Of Those Who Hunt

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toot

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some of us are going to be eating, deer! BON APPITITE!!
 

MrMackc

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I lived in Texas for a time & when it comes to hunting, that is a world unto itself. Very little public land & nearly all hunting is PAY or you don't get to PLAY, especially those tiny deer they go crazy about. We got dogs in Iowa bigger than the deer I shot in Texas. All of the other states I've hunted had many public areas, although some may get crowded, that one could easily hunt a variety of game on. I found that in every other state I've hunted that it is possible to get permission to hunt private land with a little effort & proper communication. Not so in Texas. I was fortunate to have met a fella where I worked whose family had farmland just 50 miles from where we worked or I would not have been able to hunt when I lived there.
From the size of the deer where you lived in Texas, you must have been in North Central Texas, I was raised in Wichita County and saw these mini-deer in Jack County. Down here the deer are bigger and fatter, have you heard of San Saba White tails?
 

RoaringBull

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From the size of the deer where you lived in Texas, you must have been in North Central Texas, I was raised in Wichita County and saw these mini-deer in Jack County. Down here the deer are bigger and fatter, have you heard of San Saba White tails?
I've seen some of those San Saba deer! I swear they feed them steriods!
 

Marshhawk

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You'd have a tough time "still hunting" here on the S.C. coastal plain. Nearer you get to the Atlantic the thicker the woods get. You'd be still hunting with a machete. And what leaves that do fall off the trees, don't fall off until December (season on private land is mid-August 'til January 1st). Bow of any type, muzzle loaders, pistols, centerfire rifles ... use what you want, but not rimfire. I grew up hunting deer in the Hoosier State in early '70s. To find deer you had to join everyone else in the Hoosier National Forest with slug guns. No one climbed trees. Now down here in S.C. we hunt small private land parcels around Charleston. So the solitude of hunting is often accompanied by leaf blowers, construction noise, chainsaws and loud rap or country music in the distance. So baiting it is. We have to draw deer into safe shooting zones. Exurban hunting I think it's called. We just call it our "Scattered-Site Hunt Club." With the booming growth in the region we don't know from year-to-year what sites might be lost to development. I find it depressing that hunters have to say that their way of hunting is the only REAL way of hunting. Much like the deer we target, we are good at adapting to conditions.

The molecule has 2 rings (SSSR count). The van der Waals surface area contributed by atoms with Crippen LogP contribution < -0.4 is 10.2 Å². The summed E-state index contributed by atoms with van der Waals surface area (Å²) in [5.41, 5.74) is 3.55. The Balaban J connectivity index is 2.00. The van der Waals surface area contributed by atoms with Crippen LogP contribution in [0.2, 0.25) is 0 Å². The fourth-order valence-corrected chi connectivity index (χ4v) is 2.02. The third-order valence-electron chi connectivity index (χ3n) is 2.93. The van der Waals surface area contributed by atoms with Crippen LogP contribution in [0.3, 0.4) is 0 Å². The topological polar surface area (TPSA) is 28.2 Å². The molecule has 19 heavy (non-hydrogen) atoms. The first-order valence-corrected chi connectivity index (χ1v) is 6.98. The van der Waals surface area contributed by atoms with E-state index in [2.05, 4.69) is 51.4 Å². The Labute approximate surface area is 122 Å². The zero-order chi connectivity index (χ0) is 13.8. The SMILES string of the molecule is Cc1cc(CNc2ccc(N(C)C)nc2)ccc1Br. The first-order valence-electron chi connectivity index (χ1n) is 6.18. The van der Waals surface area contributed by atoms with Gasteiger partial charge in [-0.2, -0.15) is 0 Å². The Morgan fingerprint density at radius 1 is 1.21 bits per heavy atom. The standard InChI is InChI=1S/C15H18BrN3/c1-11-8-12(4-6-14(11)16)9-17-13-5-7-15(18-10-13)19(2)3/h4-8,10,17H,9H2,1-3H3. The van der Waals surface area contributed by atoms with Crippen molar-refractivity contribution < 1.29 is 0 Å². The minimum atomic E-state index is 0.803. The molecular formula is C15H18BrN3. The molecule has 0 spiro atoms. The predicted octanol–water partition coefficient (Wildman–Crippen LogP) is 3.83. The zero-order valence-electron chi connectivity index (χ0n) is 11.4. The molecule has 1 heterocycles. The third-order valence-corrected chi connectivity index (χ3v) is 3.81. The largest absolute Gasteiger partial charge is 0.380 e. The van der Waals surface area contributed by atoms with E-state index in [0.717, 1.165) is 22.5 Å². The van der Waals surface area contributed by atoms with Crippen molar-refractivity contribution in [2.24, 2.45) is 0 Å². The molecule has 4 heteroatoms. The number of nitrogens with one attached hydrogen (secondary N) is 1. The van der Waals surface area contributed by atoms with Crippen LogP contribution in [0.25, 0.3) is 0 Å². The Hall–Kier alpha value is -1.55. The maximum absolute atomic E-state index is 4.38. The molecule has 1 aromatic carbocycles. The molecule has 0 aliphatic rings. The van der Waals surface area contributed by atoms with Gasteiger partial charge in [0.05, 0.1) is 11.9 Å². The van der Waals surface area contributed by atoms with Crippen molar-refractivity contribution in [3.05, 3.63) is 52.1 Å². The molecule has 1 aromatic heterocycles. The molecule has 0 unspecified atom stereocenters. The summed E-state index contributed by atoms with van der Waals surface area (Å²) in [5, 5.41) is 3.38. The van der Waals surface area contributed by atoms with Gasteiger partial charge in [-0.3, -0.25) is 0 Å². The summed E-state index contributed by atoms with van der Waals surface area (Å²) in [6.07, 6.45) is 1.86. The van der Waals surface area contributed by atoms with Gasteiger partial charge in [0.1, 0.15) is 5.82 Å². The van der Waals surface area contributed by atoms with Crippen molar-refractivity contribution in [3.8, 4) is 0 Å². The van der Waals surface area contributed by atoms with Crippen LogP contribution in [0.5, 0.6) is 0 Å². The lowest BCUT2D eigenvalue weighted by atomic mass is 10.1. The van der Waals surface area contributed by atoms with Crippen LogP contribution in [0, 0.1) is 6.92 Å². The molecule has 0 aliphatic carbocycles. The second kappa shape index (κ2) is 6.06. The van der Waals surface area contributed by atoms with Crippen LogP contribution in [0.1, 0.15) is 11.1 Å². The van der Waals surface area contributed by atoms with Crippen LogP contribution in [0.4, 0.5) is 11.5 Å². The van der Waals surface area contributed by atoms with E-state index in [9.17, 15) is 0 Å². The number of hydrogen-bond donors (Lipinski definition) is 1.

FishDFly

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"I tried to make that distinction in the ‘hogs’ thread and the hog shooters didn’t seem to want to understand. "

I think how you hunt is based on how your were taught to hunt as a youth and what the local traditions were or are.

My Father had some hunting habits which would make a game warden frown and scowl.

Age also has a direct bearing on how you hunt. I use to sit on tree limbs, now in box blinds. Reaches a point, you change and adapt with age or you quit.

I am not quitting.
 

Henry Miles

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Adapt and overcome! I have become a deer sniper as of recent, shooting 200yds to the bait right out of the carport behind a makeshift blind from a pallet and some saw slabs. Injury keeps me limited. It's good by me!
 

Long monday

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I live in Colorado and small game hunt here. The season is weird though as a lot of the small game does not overlap archery season (which in my opinion needs a primitive season itself with all the training wheel shooters now taking blackpowder length shots)

anyway I digress...

I no long big game hunt in Colorado. To many Texans.
That and my family purchased some land in GA. Now I hunt deer with my dad for a week each year. It’s awesome.
We do have a couple feeders out but the unwritten rule is that we just don’t hunt over them or leading to them. Again, it feels like cheating not hunting to us.

definitely different than hunting in Colorado. This year I paid my fees to the state of GA, processed the meat at a local processor and paid for the shoulder mount all for less than my dad paid for his out of state elk tag here in Colorado a few years ago.
oh!! And that included my small game fees for GA as well.

now if we can keep my mom from coming out every day at noon to visit 😂